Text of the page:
I’ve heard a lot of some line: “Love is compromise.” Somehow, that never sat right with me.
The “Half-way” or “Compromising” method can work under the same circumstances as those for “your way”. A compromise means that both sides have to give up something in order to find common ground. In this case, neither side totally wins, but neither side totally loses.
A true compromise is possible only when all parties involved attempt to meet all of the parties halfway. This occurs when there is equal concern for others as there is for yourself. Each side gives and each side gets. Everyone gives just enough so all parties end up satisfied.
The downside of compromise stems from the fact that many people see a compromise not as a win-win solution, but as a lose-lose proposition. They either feel they gave too much or did not receive enough, no matter what it was they gave or received during the compromise. The “what” becomes relatively unimportant in these situations, and it is the “how much” that becomes the focus, correctly or incorrectly. What you end up with is an “MUC” – a mutually unacceptable compromise where neither side will be committed to making the proposed solution to the problem actually work. It also faces the danger of one side not getting what it wants (known as the “tyranny of the majority”). A compromise in this manner is seen as a temporary solution.
– Global Knowledge (2008). “Methods of Dealing with Conflict - Part II”. PM Hut.
This is the context for the word “compromise” I’ve always known. It always sounded terrible to me to deem love this way. I can get with what people usually say before saying “love is a compromise,” which is “love isn’t about feelings”–infatuation is about feelings. But put together, it seems to suggest that you must kill your desires and in part, your happiness, for love. I thought that didn’t feel consistent with the bountiful happiness people often claim to have attained with love.
So I rejected that common statement. But I had to find the second part to the statement, “love isn’t about feelings.” I know what it’s not about–but what is it about, then?
“You are beautiful, but you are empty,” he went on. “One could not die for you. To be sure, an ordinary passerby would think that my rose looked just like you–the rose that belongs to me. But in herself alone she is more important than all the hundreds of you other roses: because it is she that I have watered; because it is she that I have put under the glass globe; because it is she that I have sheltered behind the screen; because it is for her that I have killed the caterpillars (except the two or three that we saved to become butterflies); because it is she that I have listened to, when she grumbled, or boasted, or ever sometimes when she said nothing. Because she is my rose.
– Antoine de Saint-Exupéry, The Little Prince.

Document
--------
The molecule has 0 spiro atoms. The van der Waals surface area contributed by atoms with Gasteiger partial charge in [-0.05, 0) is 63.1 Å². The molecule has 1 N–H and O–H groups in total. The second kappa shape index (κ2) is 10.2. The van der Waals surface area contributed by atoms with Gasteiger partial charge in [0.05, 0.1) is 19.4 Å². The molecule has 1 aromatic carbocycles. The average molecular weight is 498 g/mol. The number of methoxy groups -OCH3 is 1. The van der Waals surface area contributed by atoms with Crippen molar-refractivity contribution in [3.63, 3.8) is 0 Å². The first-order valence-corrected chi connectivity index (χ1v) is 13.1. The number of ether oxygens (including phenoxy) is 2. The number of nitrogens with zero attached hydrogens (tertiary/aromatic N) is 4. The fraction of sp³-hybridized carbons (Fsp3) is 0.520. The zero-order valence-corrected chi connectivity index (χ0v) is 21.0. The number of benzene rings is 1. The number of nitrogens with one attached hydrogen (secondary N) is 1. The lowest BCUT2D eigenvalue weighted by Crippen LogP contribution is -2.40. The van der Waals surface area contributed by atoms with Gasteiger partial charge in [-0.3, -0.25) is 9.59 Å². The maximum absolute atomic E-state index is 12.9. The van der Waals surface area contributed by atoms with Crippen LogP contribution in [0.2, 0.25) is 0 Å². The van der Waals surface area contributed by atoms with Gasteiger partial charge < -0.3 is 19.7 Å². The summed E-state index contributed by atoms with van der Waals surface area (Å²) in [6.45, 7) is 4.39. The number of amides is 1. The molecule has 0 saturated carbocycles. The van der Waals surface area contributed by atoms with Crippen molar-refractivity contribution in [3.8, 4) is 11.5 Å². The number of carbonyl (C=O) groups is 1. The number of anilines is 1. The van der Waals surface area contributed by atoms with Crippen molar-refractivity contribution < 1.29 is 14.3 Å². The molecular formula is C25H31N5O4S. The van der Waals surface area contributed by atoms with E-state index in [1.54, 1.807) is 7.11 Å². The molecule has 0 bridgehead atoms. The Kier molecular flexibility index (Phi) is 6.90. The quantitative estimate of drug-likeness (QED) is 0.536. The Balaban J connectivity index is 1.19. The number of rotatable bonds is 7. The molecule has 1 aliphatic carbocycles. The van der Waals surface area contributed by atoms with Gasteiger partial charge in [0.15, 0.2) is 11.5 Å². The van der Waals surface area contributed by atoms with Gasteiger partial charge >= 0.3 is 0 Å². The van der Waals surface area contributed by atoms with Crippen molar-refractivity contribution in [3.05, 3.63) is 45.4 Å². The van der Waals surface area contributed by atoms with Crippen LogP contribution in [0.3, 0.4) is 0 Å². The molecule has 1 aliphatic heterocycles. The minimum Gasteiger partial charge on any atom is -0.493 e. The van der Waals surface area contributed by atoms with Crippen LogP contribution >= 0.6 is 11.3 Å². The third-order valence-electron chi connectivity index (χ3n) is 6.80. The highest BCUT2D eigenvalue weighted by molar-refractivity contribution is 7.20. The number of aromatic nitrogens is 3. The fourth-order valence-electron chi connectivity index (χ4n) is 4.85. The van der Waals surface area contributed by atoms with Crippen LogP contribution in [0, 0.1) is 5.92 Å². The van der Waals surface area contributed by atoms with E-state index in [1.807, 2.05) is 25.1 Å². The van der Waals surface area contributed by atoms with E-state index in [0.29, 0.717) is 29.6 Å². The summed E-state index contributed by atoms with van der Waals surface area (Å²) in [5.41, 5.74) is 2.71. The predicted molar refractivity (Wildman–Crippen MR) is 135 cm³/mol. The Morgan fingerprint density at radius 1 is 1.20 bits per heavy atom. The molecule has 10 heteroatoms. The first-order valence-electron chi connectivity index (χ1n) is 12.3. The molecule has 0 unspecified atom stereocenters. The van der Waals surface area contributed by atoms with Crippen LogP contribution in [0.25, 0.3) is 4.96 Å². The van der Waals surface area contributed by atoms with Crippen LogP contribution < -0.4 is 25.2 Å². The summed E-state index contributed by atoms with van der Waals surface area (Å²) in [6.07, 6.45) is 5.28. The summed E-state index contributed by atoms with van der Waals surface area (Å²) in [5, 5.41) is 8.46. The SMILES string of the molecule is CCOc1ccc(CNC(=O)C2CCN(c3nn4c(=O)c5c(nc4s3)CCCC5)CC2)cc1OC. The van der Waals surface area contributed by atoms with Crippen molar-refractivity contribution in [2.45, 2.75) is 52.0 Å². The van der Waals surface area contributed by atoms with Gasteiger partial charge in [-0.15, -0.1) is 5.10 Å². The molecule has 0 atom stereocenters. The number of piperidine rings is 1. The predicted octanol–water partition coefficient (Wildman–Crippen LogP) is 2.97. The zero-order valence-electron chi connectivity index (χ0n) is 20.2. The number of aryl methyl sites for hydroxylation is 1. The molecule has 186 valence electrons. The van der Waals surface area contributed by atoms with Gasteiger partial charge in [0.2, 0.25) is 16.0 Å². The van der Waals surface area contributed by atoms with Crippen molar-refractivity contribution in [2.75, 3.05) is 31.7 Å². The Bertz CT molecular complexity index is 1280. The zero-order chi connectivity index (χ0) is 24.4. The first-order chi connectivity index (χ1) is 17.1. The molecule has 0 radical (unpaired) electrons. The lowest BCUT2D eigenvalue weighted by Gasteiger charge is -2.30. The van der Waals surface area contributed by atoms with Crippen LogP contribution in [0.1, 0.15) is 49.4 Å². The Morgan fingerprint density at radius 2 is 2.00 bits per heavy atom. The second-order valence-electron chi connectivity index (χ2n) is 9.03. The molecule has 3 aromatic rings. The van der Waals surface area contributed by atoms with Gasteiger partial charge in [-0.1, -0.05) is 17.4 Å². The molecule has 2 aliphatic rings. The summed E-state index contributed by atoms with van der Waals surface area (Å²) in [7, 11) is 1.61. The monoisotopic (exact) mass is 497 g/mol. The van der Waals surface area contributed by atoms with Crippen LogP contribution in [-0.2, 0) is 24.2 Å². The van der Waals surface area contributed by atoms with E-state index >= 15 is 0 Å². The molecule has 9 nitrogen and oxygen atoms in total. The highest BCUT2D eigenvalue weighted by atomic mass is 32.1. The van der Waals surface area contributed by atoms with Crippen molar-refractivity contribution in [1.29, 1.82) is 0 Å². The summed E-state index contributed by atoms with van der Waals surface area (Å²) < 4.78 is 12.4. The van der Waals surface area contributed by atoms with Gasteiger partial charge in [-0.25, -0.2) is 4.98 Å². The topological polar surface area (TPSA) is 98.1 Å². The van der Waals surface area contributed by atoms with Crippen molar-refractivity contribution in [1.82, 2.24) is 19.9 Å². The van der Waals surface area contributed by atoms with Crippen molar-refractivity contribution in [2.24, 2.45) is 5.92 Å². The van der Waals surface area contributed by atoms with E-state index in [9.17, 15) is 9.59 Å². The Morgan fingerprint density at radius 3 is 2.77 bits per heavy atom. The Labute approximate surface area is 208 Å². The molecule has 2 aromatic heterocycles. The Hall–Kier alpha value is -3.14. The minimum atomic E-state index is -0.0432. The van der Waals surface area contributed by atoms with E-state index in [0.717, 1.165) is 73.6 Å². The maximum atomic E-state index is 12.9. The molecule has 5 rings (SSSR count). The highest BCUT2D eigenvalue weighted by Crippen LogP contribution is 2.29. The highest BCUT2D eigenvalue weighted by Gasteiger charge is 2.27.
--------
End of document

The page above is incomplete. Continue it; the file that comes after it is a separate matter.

Contemplating this passage and taking it to heart is what told me what love is about. I discovered this long ago, thought about it for a bit, but then forgot about it. And again in the turbulence of life, I sought guidance and found this again. Love is not about feelings, and it’s not something as miserable as compromise. It’s about dedication. And with dedication, you transform. With compromise, you don’t. You plant your feet like an unmoving tree. But with dedication, you ride the flow of of life as love takes you. And as with all adventures, you learn, you grow, and you get shaped into something new.
This brings me to something about Japanese culture that stumped me before. A theme with their media is to choose loyalty over something new, even if it “objectively” gave something better. I was always confused by this. I thought: of course it’s good to not betray left and right, but isn’t it important to try new things and grow? So consequently, you must leave some things, or people, behind? I thought, isn’t that just the course of life? Not everything can be preserved. As the cliche goes, the only constant in life is change.
But I looked at the only other alternative I knew: the western idea to chase happiness no matter what; the “Eat. Pray. Love.” movie idea of dropping everything and leaving it behind at a moment’s notice if you’re unhappy. And that didn’t seem so good to me either. I think about how half of the time, divorce is where marriages lead to in the United States. I think about how I barely know anybody who also had parents who haven’t been previously divorced. Just up and leaving everything behind seemed like an extreme I wasn’t down for.
But still, I was so confused. How did people stay with anybody, when they know there will always be someone better for them out there who they might eventually meet? Won’t they regret having settled too soon if they suddenly meet that person later on, when they’ve already dedicated themselves to someone else? I didn’t get it. What’s obvious to most people isn’t obvious to me. I haven’t had a friend for very long. And most of my time growing up was spent on the internet, not with other people beside me in the flesh. People never really shaped my life much; mostly ideas and pictures separate from the entities who created them did.
I’ve been stuck in this unsolved state of not understanding how to ever come to terms with settling and also hating the idea of never being tethered to someone. To never have a stable, reliable connection. A companion for life.
Then, news came that my grandmother is living her last days. And even though I thought about preparing myself for this moment, even though I asked myself several times in the past, “If she passed away sometime soon, will I regret anything?” I still wasn’t ready, of course. I don’t think anyone’s ever ready for something like this.